Damien Christie has triggered an uproar following his suicide on 27 March 2013. To the very end he feared that the God he worshipped did not love him back. After being rejected by his Pentecostal church, he underwent gay conversion therapy at a Melbourne church. The aim to “pray away the gay” ended up taking away his life.
”It troubled him right to the end,” says his friend Matt Glover, a former Baptist pastor previously sacked from his Lilydale church in 2011 for publicly supporting gay marriage.
The phenomenon of “gay religious suicide” is widely underreported. Professor Anne Mitchell from La Trobe University’s Australian Research Centre in Sex, Health and Society says, ”There’s no doubt it’s an under-reported phenomenon. For many kids it means a choice between their faith and being gay. But they just can’t cut the gay stuff away to be acceptable to their religion and eventually there has to be a resolution. For most young people it’s to leave the church, but sadly for some it would be to kill themselves,”
”You have to accept people and that’s basically the teaching of the church, that same-sex-attracted people have to be respected but we never sanction the expression of the sexuality, the same as we don’t sanction the expression of heterosexual sexuality outside of marriage” is Father Percy’s stance on the topic of homosexuality. We certainly need more people like Father Percy to strike a balance in our society. He further accepts that a denial of accepting the gay community to their flock will eventually lead to a rise in mental health problems.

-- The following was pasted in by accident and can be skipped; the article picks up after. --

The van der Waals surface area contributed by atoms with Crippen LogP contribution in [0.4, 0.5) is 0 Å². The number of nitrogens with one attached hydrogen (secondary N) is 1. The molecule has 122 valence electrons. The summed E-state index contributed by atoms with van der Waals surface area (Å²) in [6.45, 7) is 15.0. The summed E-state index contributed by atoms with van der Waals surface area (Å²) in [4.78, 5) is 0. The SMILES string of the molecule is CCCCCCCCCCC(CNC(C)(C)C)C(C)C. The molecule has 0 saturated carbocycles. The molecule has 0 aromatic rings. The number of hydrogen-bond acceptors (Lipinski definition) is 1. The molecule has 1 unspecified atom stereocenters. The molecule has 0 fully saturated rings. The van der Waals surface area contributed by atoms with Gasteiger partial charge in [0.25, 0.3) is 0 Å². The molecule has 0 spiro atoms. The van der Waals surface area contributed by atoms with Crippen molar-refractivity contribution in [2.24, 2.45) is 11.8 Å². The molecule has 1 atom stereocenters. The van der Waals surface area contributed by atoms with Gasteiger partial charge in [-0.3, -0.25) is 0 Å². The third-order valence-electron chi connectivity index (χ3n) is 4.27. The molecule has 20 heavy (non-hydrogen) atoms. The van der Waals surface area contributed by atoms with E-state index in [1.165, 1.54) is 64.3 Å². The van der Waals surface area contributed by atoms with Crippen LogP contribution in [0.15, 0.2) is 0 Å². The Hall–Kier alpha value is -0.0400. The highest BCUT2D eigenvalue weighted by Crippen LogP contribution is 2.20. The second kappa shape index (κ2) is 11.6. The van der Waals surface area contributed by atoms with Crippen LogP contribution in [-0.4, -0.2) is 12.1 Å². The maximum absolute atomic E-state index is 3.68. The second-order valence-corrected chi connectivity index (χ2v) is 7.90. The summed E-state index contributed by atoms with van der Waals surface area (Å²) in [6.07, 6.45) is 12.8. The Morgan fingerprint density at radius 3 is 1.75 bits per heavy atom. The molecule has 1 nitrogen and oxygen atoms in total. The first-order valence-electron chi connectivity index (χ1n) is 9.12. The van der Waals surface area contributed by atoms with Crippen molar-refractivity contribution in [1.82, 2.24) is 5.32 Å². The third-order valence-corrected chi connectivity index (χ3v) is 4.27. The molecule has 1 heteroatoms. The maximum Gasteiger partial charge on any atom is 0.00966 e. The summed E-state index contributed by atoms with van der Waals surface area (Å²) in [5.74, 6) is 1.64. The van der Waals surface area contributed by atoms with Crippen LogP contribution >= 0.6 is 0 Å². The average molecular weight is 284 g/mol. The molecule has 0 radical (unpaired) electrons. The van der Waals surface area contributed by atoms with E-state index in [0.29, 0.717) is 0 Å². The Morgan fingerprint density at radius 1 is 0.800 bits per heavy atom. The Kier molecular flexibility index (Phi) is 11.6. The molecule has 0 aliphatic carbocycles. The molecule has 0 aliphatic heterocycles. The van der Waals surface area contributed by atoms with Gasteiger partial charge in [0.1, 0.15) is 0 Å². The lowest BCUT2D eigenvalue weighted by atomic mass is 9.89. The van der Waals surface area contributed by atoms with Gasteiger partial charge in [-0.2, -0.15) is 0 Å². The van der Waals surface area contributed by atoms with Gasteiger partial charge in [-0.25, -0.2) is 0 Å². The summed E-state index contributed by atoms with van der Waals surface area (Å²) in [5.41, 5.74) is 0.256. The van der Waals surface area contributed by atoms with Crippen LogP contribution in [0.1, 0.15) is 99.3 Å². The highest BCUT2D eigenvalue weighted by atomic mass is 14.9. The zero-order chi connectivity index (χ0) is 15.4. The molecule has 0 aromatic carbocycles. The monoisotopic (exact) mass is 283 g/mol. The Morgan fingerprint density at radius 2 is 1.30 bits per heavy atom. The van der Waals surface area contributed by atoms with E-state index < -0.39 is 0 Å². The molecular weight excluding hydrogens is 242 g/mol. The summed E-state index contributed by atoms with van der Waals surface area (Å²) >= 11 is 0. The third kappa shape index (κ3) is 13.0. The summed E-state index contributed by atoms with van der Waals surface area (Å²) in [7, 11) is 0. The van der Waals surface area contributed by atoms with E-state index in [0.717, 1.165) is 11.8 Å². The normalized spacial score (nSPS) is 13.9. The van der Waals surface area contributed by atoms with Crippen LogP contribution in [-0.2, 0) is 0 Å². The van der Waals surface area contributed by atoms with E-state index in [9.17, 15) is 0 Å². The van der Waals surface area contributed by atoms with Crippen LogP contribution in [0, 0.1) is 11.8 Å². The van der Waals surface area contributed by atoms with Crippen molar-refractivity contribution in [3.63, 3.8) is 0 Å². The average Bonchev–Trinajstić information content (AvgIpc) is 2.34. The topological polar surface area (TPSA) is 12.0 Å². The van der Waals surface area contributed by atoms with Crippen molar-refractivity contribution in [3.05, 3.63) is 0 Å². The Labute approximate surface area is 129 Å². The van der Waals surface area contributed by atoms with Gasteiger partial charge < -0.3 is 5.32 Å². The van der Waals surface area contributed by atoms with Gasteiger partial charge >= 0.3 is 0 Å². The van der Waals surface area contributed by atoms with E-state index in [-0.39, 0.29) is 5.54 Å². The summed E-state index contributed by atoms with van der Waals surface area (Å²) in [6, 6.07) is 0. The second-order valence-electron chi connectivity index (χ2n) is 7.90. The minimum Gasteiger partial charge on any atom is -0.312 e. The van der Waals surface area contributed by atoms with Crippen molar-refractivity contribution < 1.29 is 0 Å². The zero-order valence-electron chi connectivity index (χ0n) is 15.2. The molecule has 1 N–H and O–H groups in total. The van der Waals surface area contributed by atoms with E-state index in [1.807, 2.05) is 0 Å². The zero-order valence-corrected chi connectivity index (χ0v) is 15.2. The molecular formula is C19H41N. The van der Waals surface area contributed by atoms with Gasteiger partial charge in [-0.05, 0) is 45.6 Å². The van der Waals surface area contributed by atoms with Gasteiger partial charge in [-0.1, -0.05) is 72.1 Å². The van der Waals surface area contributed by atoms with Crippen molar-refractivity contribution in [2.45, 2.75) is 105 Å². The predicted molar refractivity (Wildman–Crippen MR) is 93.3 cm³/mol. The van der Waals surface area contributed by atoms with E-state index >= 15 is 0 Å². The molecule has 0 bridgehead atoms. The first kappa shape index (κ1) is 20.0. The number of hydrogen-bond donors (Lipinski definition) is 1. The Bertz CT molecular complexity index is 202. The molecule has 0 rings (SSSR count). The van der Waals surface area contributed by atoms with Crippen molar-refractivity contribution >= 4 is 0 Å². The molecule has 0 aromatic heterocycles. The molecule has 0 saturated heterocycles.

Former evangelist preacher, Anthony Venn Brown who is currently running a support group for gay individuals says, ‘If a 14-year-old kid goes to his pastor and declares ‘I think I might be gay’, his immediate reaction most likely will be, ‘Well, we’re going to pray with you and help you overcome this’, and that automatically puts him on a path to self-destruction.
The main fear that young gays have when coming out is a lack of acceptance says Chris Tanti, head of Headspace Youth Mental Health Foundation.
She further elaborates, ”If their background is one of support they’re generally fine and they realise their full potential, but if their family context is hostile and they have the religious overlay on top of that and they’re isolated, it’s a recipe for disaster,”
Anthony Venn-Brown also expresses concern on this subject. He says, “If you’re really involved in a strong evangelical church, that’s your whole life, so you’re worried you’re going to lose your social network, you’re going to go to hell, your family might reject you and your relationship with God will be over.”
Chris Tanti does offer a reasonable solution to this clash between faith and sexuality by saying, ”I’d like to see the churches take the position that psychiatrists took many, many years ago and that is it’s not an illness, it is quite natural for some people to be same-sex-attracted.”
Reverend Keith Jobberns, national ministries director for Australian Baptist Ministries said, ”Baptist churches by virtue of our commitment to Jesus should be communities of reconciliation, healing and hope for all people irrespective of race, creed, gender or sexual orientation.”
In response to these gay religious suicides, mental health groups like Beyond Blue and the national depression agency’s chief executive Kate Carnell, wants churches to take responsibility and help in reducing the suicide and self harm rates causes by these conversion programs.
We hope that the death of Mr. Damien and other like him might serve as a wakeup call for church authorities who are in denial about the damage caused by this outright rejection of human rights.
photo credit: Drama Queen